There is also the fact that there really isn't all that much extra detail when you capture 1920x1080 from pretty much any HD camera. You will only notice a very tiny amount of sharpness between 1920 and 1440. If somebody really insists on having that tiny edge in detail then they should be ready to pay for that tiny boost.
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Old May 16th, 2007, 09:45 AM   #27
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Originally Posted by Derek Green View Post
So I had a chance to shoot some greenscreen tests tonight with the Intensity and will be posting the video and pics asap.

My initial observations of the different shooting options I tried:

1. Uncompressed

No brainer, it looks the best, but not over NEOHD by as much as you'd think. Unfortunately it's just not an economic reality to shoot uncompressed. You'd probably be much better off saving all the money you'd spend on storage and buying a mini Red Camera when they come out. I don't have a raid setup so I was only able to get about 8 seconds of video before the recording stopped.

2. NEOHD

Looks really, really good. Gives the uncompressed footage a real run for it's money. Seriously, you have to blow it up to 200% to see any real difference and even then it's just a fraction of a bit more smudgy then the uncompressed but to even see that little difference you have to squint at a spot and flip the images back and forth.
If it is obvious at 200%, then it might stick out in an theatre.

NeoHD, something new.

Has anybody tried the trial version of this lossless codec, averaging over 6:1 compression:
http://www.digitalanarchy.com/micro/micro_main.html

I understood, from BM, that Intensity was supposed to allow you to sue any codec you wanted?

Thanks for the images, I am starting to download them.
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Old May 16th, 2007, 09:51 AM   #28
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David, for your codecs and software, can I suggest an cleanup/film processing tool. Basically cleans artifacts, restores image, removes noise from compressed images like XDCAMHD HDV, MiniDV, AVCHD, h264 cameras (like the recent 720p $299 h264 pocket camera, and Sanyo in news). Both applied post, and automatically on capture. Back to HV20 Intensity.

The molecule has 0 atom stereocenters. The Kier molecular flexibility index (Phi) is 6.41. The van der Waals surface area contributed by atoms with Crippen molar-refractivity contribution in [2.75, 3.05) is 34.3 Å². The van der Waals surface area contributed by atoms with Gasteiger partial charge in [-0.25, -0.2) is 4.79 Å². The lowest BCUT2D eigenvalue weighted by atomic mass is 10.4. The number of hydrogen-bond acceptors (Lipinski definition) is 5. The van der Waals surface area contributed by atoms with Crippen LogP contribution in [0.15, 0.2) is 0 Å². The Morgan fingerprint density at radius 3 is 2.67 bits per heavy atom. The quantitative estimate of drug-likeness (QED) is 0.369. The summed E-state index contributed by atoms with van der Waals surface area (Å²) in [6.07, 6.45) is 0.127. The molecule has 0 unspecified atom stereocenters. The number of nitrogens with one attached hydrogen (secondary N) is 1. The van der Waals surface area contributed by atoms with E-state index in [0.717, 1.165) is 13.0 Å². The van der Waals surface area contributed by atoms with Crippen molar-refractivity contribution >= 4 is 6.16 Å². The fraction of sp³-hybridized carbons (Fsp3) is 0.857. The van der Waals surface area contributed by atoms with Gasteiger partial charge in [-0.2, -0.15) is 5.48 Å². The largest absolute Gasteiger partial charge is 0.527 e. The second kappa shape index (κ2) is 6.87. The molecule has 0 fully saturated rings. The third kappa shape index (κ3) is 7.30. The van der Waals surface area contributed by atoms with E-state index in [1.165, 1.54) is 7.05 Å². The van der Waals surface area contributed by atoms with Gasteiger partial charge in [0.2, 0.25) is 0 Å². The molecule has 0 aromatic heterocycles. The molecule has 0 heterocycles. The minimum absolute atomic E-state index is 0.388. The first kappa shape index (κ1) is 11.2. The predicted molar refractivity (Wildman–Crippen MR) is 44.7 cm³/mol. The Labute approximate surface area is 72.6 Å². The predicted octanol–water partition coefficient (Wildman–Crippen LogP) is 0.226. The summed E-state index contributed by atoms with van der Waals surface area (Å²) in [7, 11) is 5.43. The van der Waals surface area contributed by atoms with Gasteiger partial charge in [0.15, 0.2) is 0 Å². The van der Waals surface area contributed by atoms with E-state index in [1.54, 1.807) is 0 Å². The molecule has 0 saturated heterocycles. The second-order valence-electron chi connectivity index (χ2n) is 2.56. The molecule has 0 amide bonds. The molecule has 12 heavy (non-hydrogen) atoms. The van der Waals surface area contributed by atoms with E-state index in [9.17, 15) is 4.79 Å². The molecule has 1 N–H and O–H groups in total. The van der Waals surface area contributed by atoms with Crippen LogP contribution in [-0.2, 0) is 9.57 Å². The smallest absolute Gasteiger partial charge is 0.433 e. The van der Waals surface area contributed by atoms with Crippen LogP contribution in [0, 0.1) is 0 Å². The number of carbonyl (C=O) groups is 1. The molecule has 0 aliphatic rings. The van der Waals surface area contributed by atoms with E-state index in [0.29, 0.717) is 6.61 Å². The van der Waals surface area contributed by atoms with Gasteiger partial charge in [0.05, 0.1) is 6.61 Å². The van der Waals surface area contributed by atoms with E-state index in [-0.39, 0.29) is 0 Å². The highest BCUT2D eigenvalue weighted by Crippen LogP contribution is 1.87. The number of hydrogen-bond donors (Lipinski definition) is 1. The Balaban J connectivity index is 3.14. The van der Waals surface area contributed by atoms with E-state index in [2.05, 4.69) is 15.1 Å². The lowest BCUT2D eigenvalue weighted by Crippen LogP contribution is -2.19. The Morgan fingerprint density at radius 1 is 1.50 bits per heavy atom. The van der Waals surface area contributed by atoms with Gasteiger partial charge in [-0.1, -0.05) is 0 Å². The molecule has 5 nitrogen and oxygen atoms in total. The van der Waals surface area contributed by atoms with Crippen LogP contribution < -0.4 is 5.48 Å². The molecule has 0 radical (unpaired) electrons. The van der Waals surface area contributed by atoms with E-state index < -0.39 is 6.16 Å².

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Old May 16th, 2007, 11:08 AM   #29
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>If it is obvious at 200%, then it might stick out in an theatre.

He didn't say it was obvious, the compression is light only subtle noise variation is visible in magnified views. We aim, just like uncompressed, to store everthing, noise and all. Also theatre presentations are easiest to achieve a quality result, we passed all those test years ago. Just consider RED's snafu, the 4K presentation looked great, yet when people got to see the stills they saw compression issues, which is an issue for effects work, now the camera is delayed. It is much harder to do compression for the compositor -- this is the area we have grown. Read more here : http://cineform.blogspot.com/2007/04...eform-444.html

Anyway, aren't we talking about the HV20 here? Are we really planning theatre presentations? :)

> Has anybody tried the trial version of this lossless codec, averaging over 6:1 compression

Lossless compression only averages 2:1 from any vendor, the noise component of film or video is too great for much more compression. Your idea (which we discussed before) of extracting the noise, and compressing only the "signal" is an idea that can't be reached to the industries satisfaction -- always some signal is lost with the noise reduction. This is why highend is so pro uncompressed, signal + noise, decide later what to do with it. Yet uncompressed is such a pain, and the industry has generally accepted HDCAM-SR level compression, this is the compression quality target for us: store everything such that you couldn't tell which was the source. More here : http://cineform.blogspot.com/2007/03...en-screen.html

Now back the the HV20 + Intensity thread.
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Old May 16th, 2007, 12:06 PM   #30
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from the sound of it, that microcosm codec might be too slow for realtime capture, and isnt much more better at compressing than bitjazz sheervideo. Looks like for live video it only gets around 3:1 compression and only supports RGBA.